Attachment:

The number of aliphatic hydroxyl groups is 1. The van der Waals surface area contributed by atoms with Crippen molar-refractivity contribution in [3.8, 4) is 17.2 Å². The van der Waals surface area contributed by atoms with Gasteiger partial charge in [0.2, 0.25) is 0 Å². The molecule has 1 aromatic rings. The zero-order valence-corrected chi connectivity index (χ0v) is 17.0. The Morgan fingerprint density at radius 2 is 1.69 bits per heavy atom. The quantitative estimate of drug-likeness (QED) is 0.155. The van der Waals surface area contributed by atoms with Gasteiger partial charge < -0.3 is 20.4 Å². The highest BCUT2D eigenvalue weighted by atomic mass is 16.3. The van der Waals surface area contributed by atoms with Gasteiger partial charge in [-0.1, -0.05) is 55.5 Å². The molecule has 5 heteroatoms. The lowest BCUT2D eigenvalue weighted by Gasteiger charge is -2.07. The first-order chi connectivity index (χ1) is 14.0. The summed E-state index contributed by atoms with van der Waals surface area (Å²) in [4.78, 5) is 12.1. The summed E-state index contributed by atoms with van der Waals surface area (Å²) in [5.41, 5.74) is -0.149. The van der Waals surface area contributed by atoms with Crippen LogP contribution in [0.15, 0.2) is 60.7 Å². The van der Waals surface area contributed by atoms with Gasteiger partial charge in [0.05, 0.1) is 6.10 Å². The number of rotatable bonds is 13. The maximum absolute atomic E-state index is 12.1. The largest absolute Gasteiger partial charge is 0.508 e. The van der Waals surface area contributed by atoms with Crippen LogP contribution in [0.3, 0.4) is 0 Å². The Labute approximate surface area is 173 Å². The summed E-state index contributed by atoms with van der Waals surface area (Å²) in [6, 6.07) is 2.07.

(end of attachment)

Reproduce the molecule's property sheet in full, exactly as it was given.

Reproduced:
The number of aliphatic hydroxyl groups is 1. The van der Waals surface area contributed by atoms with Crippen molar-refractivity contribution in [3.8, 4) is 17.2 Å². The van der Waals surface area contributed by atoms with Gasteiger partial charge in [0.2, 0.25) is 0 Å². The molecule has 1 aromatic rings. The zero-order valence-corrected chi connectivity index (χ0v) is 17.0. The Morgan fingerprint density at radius 2 is 1.69 bits per heavy atom. The quantitative estimate of drug-likeness (QED) is 0.155. The van der Waals surface area contributed by atoms with Gasteiger partial charge < -0.3 is 20.4 Å². The highest BCUT2D eigenvalue weighted by atomic mass is 16.3. The van der Waals surface area contributed by atoms with Gasteiger partial charge in [-0.1, -0.05) is 55.5 Å². The molecule has 5 heteroatoms. The lowest BCUT2D eigenvalue weighted by Gasteiger charge is -2.07. The first-order chi connectivity index (χ1) is 14.0. The summed E-state index contributed by atoms with van der Waals surface area (Å²) in [4.78, 5) is 12.1. The summed E-state index contributed by atoms with van der Waals surface area (Å²) in [5.41, 5.74) is -0.149. The van der Waals surface area contributed by atoms with Crippen LogP contribution in [0.15, 0.2) is 60.7 Å². The van der Waals surface area contributed by atoms with Gasteiger partial charge in [0.05, 0.1) is 6.10 Å². The number of rotatable bonds is 13. The maximum absolute atomic E-state index is 12.1. The largest absolute Gasteiger partial charge is 0.508 e. The van der Waals surface area contributed by atoms with Crippen LogP contribution in [0.3, 0.4) is 0 Å². The Labute approximate surface area is 173 Å². The summed E-state index contributed by atoms with van der Waals surface area (Å²) in [6, 6.07) is 2.07.